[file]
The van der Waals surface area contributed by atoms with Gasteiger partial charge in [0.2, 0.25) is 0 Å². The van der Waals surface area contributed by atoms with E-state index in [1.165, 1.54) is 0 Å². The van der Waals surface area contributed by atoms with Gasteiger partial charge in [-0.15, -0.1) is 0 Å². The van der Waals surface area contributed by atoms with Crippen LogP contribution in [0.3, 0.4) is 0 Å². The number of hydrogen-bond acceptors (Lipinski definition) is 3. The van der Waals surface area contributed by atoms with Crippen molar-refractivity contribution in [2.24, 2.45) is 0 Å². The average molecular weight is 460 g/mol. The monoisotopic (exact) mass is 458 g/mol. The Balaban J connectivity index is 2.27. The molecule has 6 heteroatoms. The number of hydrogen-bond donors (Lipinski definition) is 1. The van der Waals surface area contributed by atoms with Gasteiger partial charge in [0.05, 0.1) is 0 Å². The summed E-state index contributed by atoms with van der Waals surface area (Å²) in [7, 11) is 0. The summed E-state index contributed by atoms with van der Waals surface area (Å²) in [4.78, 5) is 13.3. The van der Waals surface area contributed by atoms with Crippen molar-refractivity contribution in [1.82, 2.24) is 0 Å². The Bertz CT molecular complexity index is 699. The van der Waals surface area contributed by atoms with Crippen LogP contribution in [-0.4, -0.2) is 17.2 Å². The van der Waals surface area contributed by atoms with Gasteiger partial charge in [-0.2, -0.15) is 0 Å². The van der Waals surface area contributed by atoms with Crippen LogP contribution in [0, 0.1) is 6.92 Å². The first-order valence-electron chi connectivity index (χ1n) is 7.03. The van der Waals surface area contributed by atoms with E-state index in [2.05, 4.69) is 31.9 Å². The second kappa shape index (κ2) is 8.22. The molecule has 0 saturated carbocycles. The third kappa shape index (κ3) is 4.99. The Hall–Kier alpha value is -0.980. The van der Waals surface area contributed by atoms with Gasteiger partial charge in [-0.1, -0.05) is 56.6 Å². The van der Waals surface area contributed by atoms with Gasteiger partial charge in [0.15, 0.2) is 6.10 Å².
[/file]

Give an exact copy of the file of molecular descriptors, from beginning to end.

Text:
The van der Waals surface area contributed by atoms with Gasteiger partial charge in [0.2, 0.25) is 0 Å². The van der Waals surface area contributed by atoms with E-state index in [1.165, 1.54) is 0 Å². The van der Waals surface area contributed by atoms with Gasteiger partial charge in [-0.15, -0.1) is 0 Å². The van der Waals surface area contributed by atoms with Crippen LogP contribution in [0.3, 0.4) is 0 Å². The number of hydrogen-bond acceptors (Lipinski definition) is 3. The van der Waals surface area contributed by atoms with Crippen molar-refractivity contribution in [2.24, 2.45) is 0 Å². The average molecular weight is 460 g/mol. The monoisotopic (exact) mass is 458 g/mol. The Balaban J connectivity index is 2.27. The molecule has 6 heteroatoms. The number of hydrogen-bond donors (Lipinski definition) is 1. The van der Waals surface area contributed by atoms with Gasteiger partial charge in [0.05, 0.1) is 0 Å². The summed E-state index contributed by atoms with van der Waals surface area (Å²) in [7, 11) is 0. The summed E-state index contributed by atoms with van der Waals surface area (Å²) in [4.78, 5) is 13.3. The van der Waals surface area contributed by atoms with Crippen molar-refractivity contribution in [1.82, 2.24) is 0 Å². The Bertz CT molecular complexity index is 699. The van der Waals surface area contributed by atoms with Crippen LogP contribution in [-0.4, -0.2) is 17.2 Å². The van der Waals surface area contributed by atoms with Gasteiger partial charge in [-0.2, -0.15) is 0 Å². The van der Waals surface area contributed by atoms with Crippen LogP contribution in [0, 0.1) is 6.92 Å². The first-order valence-electron chi connectivity index (χ1n) is 7.03. The van der Waals surface area contributed by atoms with E-state index in [2.05, 4.69) is 31.9 Å². The second kappa shape index (κ2) is 8.22. The molecule has 0 saturated carbocycles. The third kappa shape index (κ3) is 4.99. The Hall–Kier alpha value is -0.980. The van der Waals surface area contributed by atoms with Gasteiger partial charge in [-0.1, -0.05) is 56.6 Å². The van der Waals surface area contributed by atoms with Gasteiger partial charge in [0.15, 0.2) is 6.10 Å².